GI Experience and Feedback

A short walk around Qingshan village and Longwu Reservoir bore the positive signs of TNC’s contribution: water coming directly from the source was streaming abundantly through the village, and was widely used by villagers in their daily tasks. Recycle bins were set along the streets, separating the trash into three different sorts. Solar panels stood on the rooftops of most of the houses. The Water Fund project had clearly not only given the villagers its clean water back but had also instilled a certain level of ecological awareness. Indeed, the polluted water source had shown how interconnected everything is in the environment, and how important ecological habits are as to maintain the water source quality.

With the water source restored to its original healthy levels, comes maybe the hardest part of the Water Fund Project: how to change the villagers’ habits for the best and how to maintain them.

While TNC and the villagers have gone a long way to improve the situation, the project also shows that ecological awareness and behavioral change needs more time. TNC is continuously having conversations with the local households to increase awareness. It hopes to tackle this issue by educating the younger generation, who in turn can bring ecological habits into the village and beyond.

We hope that ecological awareness and good practices will continue to evolve in a controlled manner, especially with several major tourism development projects coming up (education center, luxury resort).

GI and TNC Future Opportunities

Qingshan village and Longwu Reservoir are great examples of ecological restorations. GI hopes to work with TNC further on the following opportunities:

1. Mutual learning and exchange between inhabitants and visitors:

  • How can both sides better experience the project?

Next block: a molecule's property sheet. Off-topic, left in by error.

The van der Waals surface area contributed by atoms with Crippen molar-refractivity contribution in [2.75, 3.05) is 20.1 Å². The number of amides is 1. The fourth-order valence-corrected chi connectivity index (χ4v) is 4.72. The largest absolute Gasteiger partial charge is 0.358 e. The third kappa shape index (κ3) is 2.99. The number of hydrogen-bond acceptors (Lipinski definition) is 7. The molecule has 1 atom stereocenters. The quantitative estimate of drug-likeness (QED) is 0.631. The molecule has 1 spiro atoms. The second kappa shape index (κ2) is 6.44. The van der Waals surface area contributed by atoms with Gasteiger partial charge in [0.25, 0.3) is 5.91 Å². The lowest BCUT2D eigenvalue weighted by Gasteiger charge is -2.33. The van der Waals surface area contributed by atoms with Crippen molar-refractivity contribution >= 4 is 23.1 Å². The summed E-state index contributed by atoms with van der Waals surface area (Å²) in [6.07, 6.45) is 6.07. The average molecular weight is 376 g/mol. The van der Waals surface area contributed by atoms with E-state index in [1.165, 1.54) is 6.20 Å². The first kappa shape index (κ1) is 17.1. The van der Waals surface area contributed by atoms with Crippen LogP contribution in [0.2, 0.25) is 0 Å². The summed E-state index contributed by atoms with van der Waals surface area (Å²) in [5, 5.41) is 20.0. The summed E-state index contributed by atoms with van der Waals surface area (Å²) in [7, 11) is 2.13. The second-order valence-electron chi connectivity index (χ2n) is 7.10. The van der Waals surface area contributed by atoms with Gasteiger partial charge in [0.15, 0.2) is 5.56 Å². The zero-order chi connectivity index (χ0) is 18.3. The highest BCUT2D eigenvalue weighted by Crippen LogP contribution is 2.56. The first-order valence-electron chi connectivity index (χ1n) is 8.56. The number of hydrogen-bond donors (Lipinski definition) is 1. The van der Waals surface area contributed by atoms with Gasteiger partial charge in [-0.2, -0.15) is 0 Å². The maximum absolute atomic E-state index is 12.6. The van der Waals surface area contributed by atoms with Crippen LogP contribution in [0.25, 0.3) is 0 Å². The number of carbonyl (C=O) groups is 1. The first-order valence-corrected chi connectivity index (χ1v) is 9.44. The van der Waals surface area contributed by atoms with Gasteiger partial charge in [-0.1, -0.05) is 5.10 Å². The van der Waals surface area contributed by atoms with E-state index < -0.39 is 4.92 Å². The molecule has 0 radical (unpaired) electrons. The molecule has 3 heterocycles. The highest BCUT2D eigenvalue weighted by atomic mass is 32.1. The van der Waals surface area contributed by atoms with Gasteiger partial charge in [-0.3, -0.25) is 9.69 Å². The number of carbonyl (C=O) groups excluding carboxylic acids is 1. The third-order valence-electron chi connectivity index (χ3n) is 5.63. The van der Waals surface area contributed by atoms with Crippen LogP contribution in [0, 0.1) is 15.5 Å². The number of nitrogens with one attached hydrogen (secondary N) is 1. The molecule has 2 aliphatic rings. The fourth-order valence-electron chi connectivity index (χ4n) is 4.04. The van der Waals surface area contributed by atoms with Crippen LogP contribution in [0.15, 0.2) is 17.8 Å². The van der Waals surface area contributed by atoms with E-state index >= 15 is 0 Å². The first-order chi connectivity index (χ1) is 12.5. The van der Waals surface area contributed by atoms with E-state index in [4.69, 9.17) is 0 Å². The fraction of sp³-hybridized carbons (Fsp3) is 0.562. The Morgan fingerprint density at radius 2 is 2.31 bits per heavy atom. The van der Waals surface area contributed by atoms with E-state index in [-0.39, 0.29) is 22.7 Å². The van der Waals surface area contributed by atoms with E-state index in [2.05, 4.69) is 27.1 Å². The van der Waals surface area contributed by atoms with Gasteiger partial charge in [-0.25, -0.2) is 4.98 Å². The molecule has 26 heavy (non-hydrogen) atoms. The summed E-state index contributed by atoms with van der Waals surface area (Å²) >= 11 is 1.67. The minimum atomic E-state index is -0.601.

• Inhabitants: What changes have the habitants noticed in their environment? How has that changed their lifestyle and habits? What would they like to see improved environmentally in the coming years
    • Visitors: How has the visit impacted the visitors’ views? What have they learned and experienced from the visit? What can they implement in their lives in the city?
  • How can we generate awareness and change our habits? Which habits that we have are not beneficial for the environment? Why is it difficult to change them? How can we be aware of them and generate change?
  • What are the pros and cons of living in the city vs in countryside or nature? How does living in a city influence us? How does living in nature influence us? How can we find the much-needed balance we need in connected, fast-paced lives that are dependent on convenience?

2. Environmental immersion:

  • Engage visitors in bamboo cleaning and farming projects
  • Engage visitors in the “From farm to table” process
  • Engage visitors in trash collection from nearby forests
  • Create activities focused on health, wellness and mindfulness

3. Creative thinking:

  • Engage visitors with the design studio as to combine creativity with ecology
  • Encourage ‘manual’ labor in a super connected world i.e. use of hands to create things
  • Share knowledge of craft, culture, materials, textures and stories of objects